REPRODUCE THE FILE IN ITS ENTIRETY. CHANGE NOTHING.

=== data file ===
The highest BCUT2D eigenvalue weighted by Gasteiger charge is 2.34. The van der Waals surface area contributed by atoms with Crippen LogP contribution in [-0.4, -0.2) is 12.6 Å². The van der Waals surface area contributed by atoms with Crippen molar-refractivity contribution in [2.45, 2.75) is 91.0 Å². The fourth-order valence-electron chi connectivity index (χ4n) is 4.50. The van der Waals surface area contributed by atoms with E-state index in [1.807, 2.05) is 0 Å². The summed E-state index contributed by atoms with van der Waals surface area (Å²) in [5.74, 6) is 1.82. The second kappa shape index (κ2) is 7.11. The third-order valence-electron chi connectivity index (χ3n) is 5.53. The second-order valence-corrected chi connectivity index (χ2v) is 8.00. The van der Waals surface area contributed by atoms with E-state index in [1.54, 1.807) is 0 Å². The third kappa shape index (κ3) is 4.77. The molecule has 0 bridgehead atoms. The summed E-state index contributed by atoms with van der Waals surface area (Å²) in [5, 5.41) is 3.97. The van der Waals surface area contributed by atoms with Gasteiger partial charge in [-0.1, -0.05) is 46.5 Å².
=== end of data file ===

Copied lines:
The highest BCUT2D eigenvalue weighted by Gasteiger charge is 2.34. The van der Waals surface area contributed by atoms with Crippen LogP contribution in [-0.4, -0.2) is 12.6 Å². The van der Waals surface area contributed by atoms with Crippen molar-refractivity contribution in [2.45, 2.75) is 91.0 Å². The fourth-order valence-electron chi connectivity index (χ4n) is 4.50. The van der Waals surface area contributed by atoms with E-state index in [1.807, 2.05) is 0 Å². The summed E-state index contributed by atoms with van der Waals surface area (Å²) in [5.74, 6) is 1.82. The second kappa shape index (κ2) is 7.11. The third-order valence-electron chi connectivity index (χ3n) is 5.53. The second-order valence-corrected chi connectivity index (χ2v) is 8.00. The van der Waals surface area contributed by atoms with E-state index in [1.54, 1.807) is 0 Å². The third kappa shape index (κ3) is 4.77. The molecule has 0 bridgehead atoms. The summed E-state index contributed by atoms with van der Waals surface area (Å²) in [5, 5.41) is 3.97. The van der Waals surface area contributed by atoms with Gasteiger partial charge in [-0.1, -0.05) is 46.5 Å².